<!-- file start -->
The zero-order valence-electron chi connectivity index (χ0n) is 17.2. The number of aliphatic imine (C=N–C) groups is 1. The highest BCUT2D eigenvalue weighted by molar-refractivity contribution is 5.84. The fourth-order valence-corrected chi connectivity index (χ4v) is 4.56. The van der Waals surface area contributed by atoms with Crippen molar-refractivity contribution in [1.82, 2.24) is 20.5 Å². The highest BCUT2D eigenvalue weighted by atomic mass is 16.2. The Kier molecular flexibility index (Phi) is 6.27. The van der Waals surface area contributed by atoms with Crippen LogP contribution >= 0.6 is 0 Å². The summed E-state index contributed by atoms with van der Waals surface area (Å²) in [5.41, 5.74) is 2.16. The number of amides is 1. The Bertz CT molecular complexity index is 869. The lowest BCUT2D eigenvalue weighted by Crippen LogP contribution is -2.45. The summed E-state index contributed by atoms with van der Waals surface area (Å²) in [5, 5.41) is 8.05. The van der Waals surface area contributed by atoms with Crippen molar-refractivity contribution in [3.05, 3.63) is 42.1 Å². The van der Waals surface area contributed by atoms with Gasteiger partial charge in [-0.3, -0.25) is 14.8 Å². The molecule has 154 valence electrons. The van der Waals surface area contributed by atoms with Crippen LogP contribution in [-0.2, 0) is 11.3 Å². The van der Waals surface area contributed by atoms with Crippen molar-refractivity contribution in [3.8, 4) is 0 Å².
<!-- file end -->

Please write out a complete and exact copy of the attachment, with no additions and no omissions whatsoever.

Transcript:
The zero-order valence-electron chi connectivity index (χ0n) is 17.2. The number of aliphatic imine (C=N–C) groups is 1. The highest BCUT2D eigenvalue weighted by molar-refractivity contribution is 5.84. The fourth-order valence-corrected chi connectivity index (χ4v) is 4.56. The van der Waals surface area contributed by atoms with Crippen molar-refractivity contribution in [1.82, 2.24) is 20.5 Å². The highest BCUT2D eigenvalue weighted by atomic mass is 16.2. The Kier molecular flexibility index (Phi) is 6.27. The van der Waals surface area contributed by atoms with Crippen LogP contribution >= 0.6 is 0 Å². The summed E-state index contributed by atoms with van der Waals surface area (Å²) in [5.41, 5.74) is 2.16. The number of amides is 1. The Bertz CT molecular complexity index is 869. The lowest BCUT2D eigenvalue weighted by Crippen LogP contribution is -2.45. The summed E-state index contributed by atoms with van der Waals surface area (Å²) in [5, 5.41) is 8.05. The van der Waals surface area contributed by atoms with Crippen molar-refractivity contribution in [3.05, 3.63) is 42.1 Å². The van der Waals surface area contributed by atoms with Gasteiger partial charge in [-0.3, -0.25) is 14.8 Å². The molecule has 154 valence electrons. The van der Waals surface area contributed by atoms with Crippen LogP contribution in [-0.2, 0) is 11.3 Å². The van der Waals surface area contributed by atoms with Crippen molar-refractivity contribution in [3.8, 4) is 0 Å².